For professional reasons, we found ourselves duty bound during our first few days with the McLaren to verify, vigorously and over and over again, that it is indeed blindingly fast and always ready to accelerate some more, from as low as 1500 rpm. It is also steely-eyed and stable at triple-digit speeds. We saw an indicated 148 mph on a lonely two-lane that will not be named, and the 12C was just getting started. By the time we got to Montgomery, Alabama, we'd slowed down considerably. I'm against all regional stereotypes, but you know what they say about New York Jews in exotic cars driving double and triple the speed limit. I'm not religious, but I'm pretty sure it's in the Bible somewhere.
In downtown Montgomery, we left the car at a parking meter and were ready to immerse ourselves in some national history that predated McLaren's arrival on our shores. We'd been invited to the state capitol by Josh Segall, a thirty-four-year-old lawyer and one-time Congressional candidate born to an old Montgomery family, a Jewish one with roots in the area that go back 100 years. I'd fortuitously become acquainted with Segall, a history buff and kindred spirit, during a business call. He offered a visit to Alabama government buildings in the company of Dr. Edwin Bridges, director emeritus of the Alabama Department of Archives and History.
Bridges showed us the rooms in the capitol where the Confederacy was born. He showed us the First White House of the Confederacy across the street. Deep in the bowels of the state archives next door, he and archivist Ryan Blocker allowed us to inspect the remarkable, restored flags of local militias, Bull Connor photographs, and the clothes Alabaman presidential candidate George Wallace was wearing when he was shot in 1972. A fascinating figure -- and a physically smaller man than you'd expect -- Wallace would after his shooting renounce his past of racial hatred and begin to mend fences with the African-American community. As if it were a Hollywood movie set, from the capitol's front steps we could see the church, just a couple hundred yards away, where Dr. Martin Luther King, Jr., had preached. Because he was not allowed to speak on the capitol stairs, King orated from a podium placed on a trailer pulled in front of the legislature's great home. So much history in such a small space.
You might say the same thing about our MP4-12C, but you'd say it only if you were talking to serious gearheads. Fortunately, Segall had arranged for us to meet local McLaren and Automobile Magazine fans at Mitchell Classics. Bill Mitchell is a friendly old-car dealer and retired psychological counselor who may, like us, have occasion to ponder the Freudian underpinnings of why he owns so many cars that he needs a warehouse. Two of the attendees told us that David E. Davis, Jr., had stayed at their homes. It's not too soon to hang those David E. Slept Here plaques, folks.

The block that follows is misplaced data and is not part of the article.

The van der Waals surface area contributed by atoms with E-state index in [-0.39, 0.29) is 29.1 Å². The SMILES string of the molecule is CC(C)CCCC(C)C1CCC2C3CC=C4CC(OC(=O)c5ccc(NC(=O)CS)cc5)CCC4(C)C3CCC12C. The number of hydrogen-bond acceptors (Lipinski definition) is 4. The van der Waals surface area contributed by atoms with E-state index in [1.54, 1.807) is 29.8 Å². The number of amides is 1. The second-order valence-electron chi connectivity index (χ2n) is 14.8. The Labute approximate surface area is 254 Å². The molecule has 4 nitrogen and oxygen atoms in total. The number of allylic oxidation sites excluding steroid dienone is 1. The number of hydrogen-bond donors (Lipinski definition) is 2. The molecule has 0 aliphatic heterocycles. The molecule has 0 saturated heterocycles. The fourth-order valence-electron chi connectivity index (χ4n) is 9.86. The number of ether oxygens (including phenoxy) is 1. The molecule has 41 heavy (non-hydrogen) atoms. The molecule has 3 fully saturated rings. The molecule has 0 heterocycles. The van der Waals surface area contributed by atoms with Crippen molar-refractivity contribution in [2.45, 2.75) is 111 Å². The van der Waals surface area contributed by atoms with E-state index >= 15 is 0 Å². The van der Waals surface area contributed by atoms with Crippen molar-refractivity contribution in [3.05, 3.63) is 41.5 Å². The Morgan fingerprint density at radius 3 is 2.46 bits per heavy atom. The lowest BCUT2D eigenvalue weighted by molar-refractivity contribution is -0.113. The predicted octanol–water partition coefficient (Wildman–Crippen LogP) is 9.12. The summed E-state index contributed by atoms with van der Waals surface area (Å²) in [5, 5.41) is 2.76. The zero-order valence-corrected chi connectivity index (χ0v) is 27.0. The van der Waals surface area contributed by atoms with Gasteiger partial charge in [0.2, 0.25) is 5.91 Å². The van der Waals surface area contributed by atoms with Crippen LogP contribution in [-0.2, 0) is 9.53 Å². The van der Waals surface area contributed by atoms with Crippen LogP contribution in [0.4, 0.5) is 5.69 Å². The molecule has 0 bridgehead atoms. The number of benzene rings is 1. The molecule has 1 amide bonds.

I tried to give them an idea of the sensation of driving this car. Blasting off is electrifying, but so is stopping quickly when you're running hard, such as when the back road we were hammering down turned to crumbled-up poo during a high-speed run. Or each time the Escort radar detector tipped us off to an imminent appearance by the state police. Nail the binders and a huge body-colored air brake rises suddenly from the rear of the car, like the tail of a scared cat.
Which is pretty cool. But once the inevitable paranoia of driving a supercar on public roads sets in, it's easy to suddenly mistake an air brake, or anything else that pops up suddenly in your mirror, for a cop who's stapled himself to your heinie. When you get over the shock and realize it's just the air brake you've spotted, there's the fear that behind it still lurks a cop, one who's been tipped off by its deployment. It's a rich person's problem. Call it Carbon Fiber Handcuff Syndrome.
You're handcuffed or liberated by a supercar, depending on which kind of weirdo you are. But everybody's always staring at you. A sizable percentage of restaurant staff left their stations at an Atlanta rib shack to gawp at the McLaren out front -- in the rain. Then there were the surprisingly arch artiste types we saw in downtown Richmond, Virginia, who paused with nonironic fascination for an unhipsterly number of seconds outside of their loft spaces and galleries simply to take in this most impressive machine. The night we reached New York we stopped for a time-lapse photo along the Jersey-side shores of the Hudson River. Our biggest problem, it soon became clear, was going to be shooing away the young people who surrounded our car.
As I'd assured the assembled that night in Montgomery, our experience proved that the great American road trip is alive and well. Americans loved the McLaren through and through, exhibiting all the unexpected insight, blinding ignorance, and 1000 percent enthusiasm that any supercar driver gets to know in a hurry. Two days earlier, in Mississippi, a family abandoned their dinner in a nearby restaurant to come chat us up at the filling station across the street while their meals grew cold.
Like the cross-country car journey, a supercar is one of those things that never goes out of fashion. And we had to admit that for an awesome machine, the McLaren was pretty decent.